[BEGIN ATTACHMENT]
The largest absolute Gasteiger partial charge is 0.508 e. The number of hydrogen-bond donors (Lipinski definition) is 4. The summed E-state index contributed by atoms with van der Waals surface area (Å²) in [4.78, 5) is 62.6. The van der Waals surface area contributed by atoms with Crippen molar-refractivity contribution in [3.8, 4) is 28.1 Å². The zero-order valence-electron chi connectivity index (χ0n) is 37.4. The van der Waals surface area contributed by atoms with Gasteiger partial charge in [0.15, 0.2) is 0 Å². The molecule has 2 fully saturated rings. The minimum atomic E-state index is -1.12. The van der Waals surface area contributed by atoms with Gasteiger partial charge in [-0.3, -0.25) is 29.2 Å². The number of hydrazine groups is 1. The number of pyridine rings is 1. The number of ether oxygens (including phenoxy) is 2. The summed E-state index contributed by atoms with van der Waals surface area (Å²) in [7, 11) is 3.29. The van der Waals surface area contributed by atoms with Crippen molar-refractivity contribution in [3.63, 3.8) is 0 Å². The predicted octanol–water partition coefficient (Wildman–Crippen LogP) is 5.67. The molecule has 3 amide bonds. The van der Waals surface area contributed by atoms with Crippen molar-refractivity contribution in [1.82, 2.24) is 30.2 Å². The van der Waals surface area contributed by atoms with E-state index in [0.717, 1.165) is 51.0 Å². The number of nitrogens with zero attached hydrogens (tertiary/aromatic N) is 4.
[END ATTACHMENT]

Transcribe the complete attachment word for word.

The largest absolute Gasteiger partial charge is 0.508 e. The number of hydrogen-bond donors (Lipinski definition) is 4. The summed E-state index contributed by atoms with van der Waals surface area (Å²) in [4.78, 5) is 62.6. The van der Waals surface area contributed by atoms with Crippen molar-refractivity contribution in [3.8, 4) is 28.1 Å². The zero-order valence-electron chi connectivity index (χ0n) is 37.4. The van der Waals surface area contributed by atoms with Gasteiger partial charge in [0.15, 0.2) is 0 Å². The molecule has 2 fully saturated rings. The minimum atomic E-state index is -1.12. The van der Waals surface area contributed by atoms with Gasteiger partial charge in [-0.3, -0.25) is 29.2 Å². The number of hydrazine groups is 1. The number of pyridine rings is 1. The number of ether oxygens (including phenoxy) is 2. The summed E-state index contributed by atoms with van der Waals surface area (Å²) in [7, 11) is 3.29. The van der Waals surface area contributed by atoms with Crippen molar-refractivity contribution in [3.63, 3.8) is 0 Å². The predicted octanol–water partition coefficient (Wildman–Crippen LogP) is 5.67. The molecule has 3 amide bonds. The van der Waals surface area contributed by atoms with Crippen molar-refractivity contribution in [1.82, 2.24) is 30.2 Å². The van der Waals surface area contributed by atoms with E-state index in [0.717, 1.165) is 51.0 Å². The number of nitrogens with zero attached hydrogens (tertiary/aromatic N) is 4.